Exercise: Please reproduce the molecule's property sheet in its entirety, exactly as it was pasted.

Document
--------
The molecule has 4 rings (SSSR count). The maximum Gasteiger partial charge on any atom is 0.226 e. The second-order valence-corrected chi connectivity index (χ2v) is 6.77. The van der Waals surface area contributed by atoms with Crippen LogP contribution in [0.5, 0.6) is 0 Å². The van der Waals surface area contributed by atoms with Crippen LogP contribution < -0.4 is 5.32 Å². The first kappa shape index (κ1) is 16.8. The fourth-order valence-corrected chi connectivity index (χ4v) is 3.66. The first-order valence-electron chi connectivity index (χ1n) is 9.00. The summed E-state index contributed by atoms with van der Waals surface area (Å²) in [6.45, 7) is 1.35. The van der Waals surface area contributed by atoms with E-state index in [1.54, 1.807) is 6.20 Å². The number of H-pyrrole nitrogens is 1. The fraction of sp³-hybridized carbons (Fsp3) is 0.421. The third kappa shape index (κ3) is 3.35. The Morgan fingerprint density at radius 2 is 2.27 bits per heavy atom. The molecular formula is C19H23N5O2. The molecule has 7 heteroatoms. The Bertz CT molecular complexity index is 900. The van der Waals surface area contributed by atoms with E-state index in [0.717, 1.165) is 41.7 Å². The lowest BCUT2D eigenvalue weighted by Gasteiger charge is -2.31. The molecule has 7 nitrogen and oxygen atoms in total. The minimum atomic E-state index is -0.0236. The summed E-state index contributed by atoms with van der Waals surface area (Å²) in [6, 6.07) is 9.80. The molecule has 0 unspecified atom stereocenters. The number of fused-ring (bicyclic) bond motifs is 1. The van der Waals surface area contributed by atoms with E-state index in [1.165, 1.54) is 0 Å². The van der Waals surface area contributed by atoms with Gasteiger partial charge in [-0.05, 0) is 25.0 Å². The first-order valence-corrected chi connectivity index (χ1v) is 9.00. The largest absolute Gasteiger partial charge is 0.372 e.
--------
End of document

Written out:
The molecule has 4 rings (SSSR count). The maximum Gasteiger partial charge on any atom is 0.226 e. The second-order valence-corrected chi connectivity index (χ2v) is 6.77. The van der Waals surface area contributed by atoms with Crippen LogP contribution in [0.5, 0.6) is 0 Å². The van der Waals surface area contributed by atoms with Crippen LogP contribution < -0.4 is 5.32 Å². The first kappa shape index (κ1) is 16.8. The fourth-order valence-corrected chi connectivity index (χ4v) is 3.66. The first-order valence-electron chi connectivity index (χ1n) is 9.00. The summed E-state index contributed by atoms with van der Waals surface area (Å²) in [6.45, 7) is 1.35. The van der Waals surface area contributed by atoms with E-state index in [1.54, 1.807) is 6.20 Å². The number of H-pyrrole nitrogens is 1. The fraction of sp³-hybridized carbons (Fsp3) is 0.421. The third kappa shape index (κ3) is 3.35. The Morgan fingerprint density at radius 2 is 2.27 bits per heavy atom. The molecular formula is C19H23N5O2. The molecule has 7 heteroatoms. The Bertz CT molecular complexity index is 900. The van der Waals surface area contributed by atoms with E-state index in [0.717, 1.165) is 41.7 Å². The lowest BCUT2D eigenvalue weighted by Gasteiger charge is -2.31. The molecule has 7 nitrogen and oxygen atoms in total. The minimum atomic E-state index is -0.0236. The summed E-state index contributed by atoms with van der Waals surface area (Å²) in [6, 6.07) is 9.80. The molecule has 0 unspecified atom stereocenters. The number of fused-ring (bicyclic) bond motifs is 1. The van der Waals surface area contributed by atoms with E-state index in [1.165, 1.54) is 0 Å². The van der Waals surface area contributed by atoms with Gasteiger partial charge in [-0.05, 0) is 25.0 Å². The first-order valence-corrected chi connectivity index (χ1v) is 9.00. The largest absolute Gasteiger partial charge is 0.372 e.